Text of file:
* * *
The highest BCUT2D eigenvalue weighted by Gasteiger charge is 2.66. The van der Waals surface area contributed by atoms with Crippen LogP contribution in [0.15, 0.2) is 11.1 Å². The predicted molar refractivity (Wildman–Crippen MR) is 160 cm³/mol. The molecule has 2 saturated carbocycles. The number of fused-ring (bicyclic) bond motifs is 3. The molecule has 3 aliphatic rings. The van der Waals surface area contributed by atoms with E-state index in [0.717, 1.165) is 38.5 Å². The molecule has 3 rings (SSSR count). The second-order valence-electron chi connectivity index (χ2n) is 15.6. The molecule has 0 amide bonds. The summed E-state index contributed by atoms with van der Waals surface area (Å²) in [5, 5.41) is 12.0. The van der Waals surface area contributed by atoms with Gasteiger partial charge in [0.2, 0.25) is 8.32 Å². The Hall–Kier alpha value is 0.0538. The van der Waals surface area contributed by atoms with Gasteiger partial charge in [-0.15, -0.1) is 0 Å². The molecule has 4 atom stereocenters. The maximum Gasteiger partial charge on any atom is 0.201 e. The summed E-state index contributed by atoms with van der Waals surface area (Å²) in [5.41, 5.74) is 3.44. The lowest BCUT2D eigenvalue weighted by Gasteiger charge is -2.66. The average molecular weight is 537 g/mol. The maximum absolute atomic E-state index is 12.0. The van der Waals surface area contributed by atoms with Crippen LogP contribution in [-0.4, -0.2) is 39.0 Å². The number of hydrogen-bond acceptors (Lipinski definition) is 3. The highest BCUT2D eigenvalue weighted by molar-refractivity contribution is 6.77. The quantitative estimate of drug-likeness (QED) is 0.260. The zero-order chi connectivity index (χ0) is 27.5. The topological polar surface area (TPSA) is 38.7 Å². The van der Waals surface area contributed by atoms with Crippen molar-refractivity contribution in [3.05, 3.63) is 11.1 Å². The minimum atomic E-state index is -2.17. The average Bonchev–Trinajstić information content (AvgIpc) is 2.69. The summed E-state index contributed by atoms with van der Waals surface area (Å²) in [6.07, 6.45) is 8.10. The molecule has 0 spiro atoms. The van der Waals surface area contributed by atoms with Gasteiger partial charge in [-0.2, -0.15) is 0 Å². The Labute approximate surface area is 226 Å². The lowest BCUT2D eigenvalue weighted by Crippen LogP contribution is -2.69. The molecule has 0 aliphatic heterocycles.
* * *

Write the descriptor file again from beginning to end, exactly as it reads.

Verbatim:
The highest BCUT2D eigenvalue weighted by Gasteiger charge is 2.66. The van der Waals surface area contributed by atoms with Crippen LogP contribution in [0.15, 0.2) is 11.1 Å². The predicted molar refractivity (Wildman–Crippen MR) is 160 cm³/mol. The molecule has 2 saturated carbocycles. The number of fused-ring (bicyclic) bond motifs is 3. The molecule has 3 aliphatic rings. The van der Waals surface area contributed by atoms with E-state index in [0.717, 1.165) is 38.5 Å². The molecule has 3 rings (SSSR count). The second-order valence-electron chi connectivity index (χ2n) is 15.6. The molecule has 0 amide bonds. The summed E-state index contributed by atoms with van der Waals surface area (Å²) in [5, 5.41) is 12.0. The van der Waals surface area contributed by atoms with Gasteiger partial charge in [0.2, 0.25) is 8.32 Å². The Hall–Kier alpha value is 0.0538. The van der Waals surface area contributed by atoms with Gasteiger partial charge in [-0.15, -0.1) is 0 Å². The molecule has 4 atom stereocenters. The maximum Gasteiger partial charge on any atom is 0.201 e. The summed E-state index contributed by atoms with van der Waals surface area (Å²) in [5.41, 5.74) is 3.44. The lowest BCUT2D eigenvalue weighted by Gasteiger charge is -2.66. The average molecular weight is 537 g/mol. The maximum absolute atomic E-state index is 12.0. The van der Waals surface area contributed by atoms with Crippen LogP contribution in [-0.4, -0.2) is 39.0 Å². The number of hydrogen-bond acceptors (Lipinski definition) is 3. The highest BCUT2D eigenvalue weighted by molar-refractivity contribution is 6.77. The quantitative estimate of drug-likeness (QED) is 0.260. The zero-order chi connectivity index (χ0) is 27.5. The topological polar surface area (TPSA) is 38.7 Å². The van der Waals surface area contributed by atoms with Crippen molar-refractivity contribution in [3.05, 3.63) is 11.1 Å². The minimum atomic E-state index is -2.17. The average Bonchev–Trinajstić information content (AvgIpc) is 2.69. The summed E-state index contributed by atoms with van der Waals surface area (Å²) in [6.07, 6.45) is 8.10. The molecule has 0 spiro atoms. The van der Waals surface area contributed by atoms with Gasteiger partial charge in [-0.2, -0.15) is 0 Å². The Labute approximate surface area is 226 Å². The lowest BCUT2D eigenvalue weighted by Crippen LogP contribution is -2.69. The molecule has 0 aliphatic heterocycles.